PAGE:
A WORD of sympathy for the former permanent secretary of the foreign ministry Kornelios Korneliou, whose humiliating demotion by the new government, has become a popular talking point in the diplomatic community.

Korneliou was unceremoniously removed from his post as the ministry’s highest-ranked civil servant within a few weeks of Nicos II taking office, and was replaced by Kyriacos Kouros, the chief of the secret service Kyp, who was hierarchically below him.

He was then banished to a back office in the ministry, presumably in the role of assistant perm sec, until he takes his new post as ambassador to Israel in June. He could have stayed in his post until he flew off to Israel, but this would have measured much lower on the humiliation Richter scale.

A perm sec, the ministry’s top civil servant, would normally be sent to a top post such as London, Washington, New York or Athens. Being sent to Tel Aviv is a demotion, but Korneliou probably could have lived with the embarrassment had he not been kept at the ministry in a back office under a perm sec hierarchically below him for two months.

From what I hear, Korneliou will take a long holiday, until he takes up his new post as he is not prepared to subject himself to the indignity of walking into the ministry for the next two months as an underling.

YOU WOULD have thought that Nicos II who likes to come across as a goody-two-shoes in public, would not have such cruelty in him. Some say this was not his decision but that of the vindictive first lady, Philippa K, who was settling an old score.

She was supposedly getting her revenge on Korneliou, because as perm sec, after her other half stepped down as foreign minister, he had removed her as acting head of the all-powerful General Directorate of European Affairs and made her head of the unimportant Crisis Management Department.

To be fair, this was not Korneliou’s decision but that of the then foreign minister Ioannis Kasoulides, so why was he made to pay for something he did not do? A source at the foreign ministry informs me that he was suffering retribution for a much more mundane transgression.

As perm sec, he regularly rebuked Philippa K for leaving her car in the ministry parking space reserved for the minister, a habit she picked up when her hubby was running the show. Such rude behaviour towards a future first lady deserved exemplary punishment.

The humiliation was a small price to pay, Korneliou should be grateful he still has a job.

SHOCKED to hear the Ukrainian woman, Iryna Krivus, who had allegedly threatened a group of jingoistic Russians with a kitchen knife in Larnaca last August, was sentenced to six months in prison for racial hatred.

She had not hurt anyone, even though a Russian woman had given testimony that she had been grabbed by Krivus who shouted, ‘you will die.’ According to the report by a local Ukrainian group that followed the trial this was untrue as police at the gathering had not allowed her to get close to the crowd.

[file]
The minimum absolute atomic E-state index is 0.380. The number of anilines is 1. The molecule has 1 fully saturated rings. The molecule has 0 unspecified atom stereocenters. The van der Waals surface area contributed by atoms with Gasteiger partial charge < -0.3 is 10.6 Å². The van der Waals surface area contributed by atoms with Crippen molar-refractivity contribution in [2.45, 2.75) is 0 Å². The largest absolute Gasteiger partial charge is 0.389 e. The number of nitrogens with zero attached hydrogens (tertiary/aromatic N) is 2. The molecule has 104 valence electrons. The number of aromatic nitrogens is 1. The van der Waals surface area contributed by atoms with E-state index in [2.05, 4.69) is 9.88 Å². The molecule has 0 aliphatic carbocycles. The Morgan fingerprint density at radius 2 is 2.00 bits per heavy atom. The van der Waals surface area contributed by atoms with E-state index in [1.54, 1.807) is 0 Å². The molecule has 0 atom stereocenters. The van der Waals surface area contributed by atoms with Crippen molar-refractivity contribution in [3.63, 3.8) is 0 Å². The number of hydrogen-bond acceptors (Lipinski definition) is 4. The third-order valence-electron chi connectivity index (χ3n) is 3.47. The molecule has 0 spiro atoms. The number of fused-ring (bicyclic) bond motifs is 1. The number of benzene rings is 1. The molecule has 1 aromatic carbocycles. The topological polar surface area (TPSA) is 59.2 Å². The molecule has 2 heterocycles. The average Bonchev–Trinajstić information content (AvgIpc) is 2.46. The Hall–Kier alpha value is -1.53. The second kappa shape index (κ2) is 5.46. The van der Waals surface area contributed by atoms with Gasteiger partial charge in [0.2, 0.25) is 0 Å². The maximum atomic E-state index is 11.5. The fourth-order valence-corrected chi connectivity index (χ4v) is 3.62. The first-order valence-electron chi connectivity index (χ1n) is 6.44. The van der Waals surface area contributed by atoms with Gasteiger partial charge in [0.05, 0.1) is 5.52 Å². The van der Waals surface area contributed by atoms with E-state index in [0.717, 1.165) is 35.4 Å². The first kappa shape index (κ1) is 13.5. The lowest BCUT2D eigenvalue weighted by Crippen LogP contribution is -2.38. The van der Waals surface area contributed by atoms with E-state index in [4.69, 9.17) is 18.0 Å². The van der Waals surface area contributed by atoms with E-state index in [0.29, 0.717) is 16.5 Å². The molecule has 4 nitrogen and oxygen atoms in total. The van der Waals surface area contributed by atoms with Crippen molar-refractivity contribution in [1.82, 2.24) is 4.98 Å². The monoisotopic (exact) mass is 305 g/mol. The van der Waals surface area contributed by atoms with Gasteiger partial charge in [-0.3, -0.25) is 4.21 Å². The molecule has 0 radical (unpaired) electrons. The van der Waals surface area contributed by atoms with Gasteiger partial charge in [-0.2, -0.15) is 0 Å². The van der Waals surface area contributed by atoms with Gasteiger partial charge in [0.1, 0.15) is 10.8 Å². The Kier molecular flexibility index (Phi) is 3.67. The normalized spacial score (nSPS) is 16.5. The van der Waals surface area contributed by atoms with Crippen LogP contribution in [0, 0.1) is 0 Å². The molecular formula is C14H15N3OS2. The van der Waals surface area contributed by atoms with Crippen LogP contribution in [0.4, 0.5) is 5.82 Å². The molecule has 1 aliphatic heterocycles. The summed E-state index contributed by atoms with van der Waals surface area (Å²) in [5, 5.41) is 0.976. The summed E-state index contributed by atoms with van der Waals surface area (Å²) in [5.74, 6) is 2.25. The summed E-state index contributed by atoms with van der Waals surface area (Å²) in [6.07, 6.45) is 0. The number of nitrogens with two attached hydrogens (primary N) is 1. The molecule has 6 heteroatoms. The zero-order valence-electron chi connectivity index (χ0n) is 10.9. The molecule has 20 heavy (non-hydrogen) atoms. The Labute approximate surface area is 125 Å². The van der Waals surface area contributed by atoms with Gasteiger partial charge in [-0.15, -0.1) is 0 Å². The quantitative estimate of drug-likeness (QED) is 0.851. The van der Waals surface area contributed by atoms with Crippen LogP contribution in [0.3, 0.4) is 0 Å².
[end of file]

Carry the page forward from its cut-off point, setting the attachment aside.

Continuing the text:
The group of Russians had gathered close to the woman’s house waving big Russian flags to celebrate Russian Flag Day and angered, she went out holding the kitchen knife. She was upset as her brother had been killed on the Ukraine front, fighting against the Russian invaders a month and a half earlier.

The judge ignored the mitigating circumstances, bowing to Russian pressure to impose a prison sentence. During the trial, groups of Russians gathered outside the court with placard demanding she was sent down.

The incident was blown out of proportion by the Russian government which claimed this was a terrorist attack and demanded her extradition. Ambassador Osadchiy publicly demanded her immediate imprisonment. The judge felt that a prison sentence was the only way to appease Mother Russia and show his gratitude for her principled stand on the Cyprob.

WHAT IS more shocking is that just a couple of weeks earlier, the Paphos court gave a six-month suspended jail sentence to a man found guilty on charges of attempted murder of his wife. By what logic does attempted murder merit a suspended prison sentence while incitement to racial hatred by a grieving woman does not?

It probably helped that there were no relatives of the victim of the attempted murder outside the Paphos court demanding the harsh punishment of the husband. In Larnaca the judge imposed a prison sentence by public demand.

There was no public reaction to Iryna’s prison sentence, but nobody is ruling out the possibility the Russian government would write to the attorney-general asking him to appeal against the leniency of the sentence.

IN HIS book, Seven Presidential Portraits, updated recently to include the Prez Nik the First, the proprietor of the Dias Group, Zeus Hadjicostis published a conversation he had with him.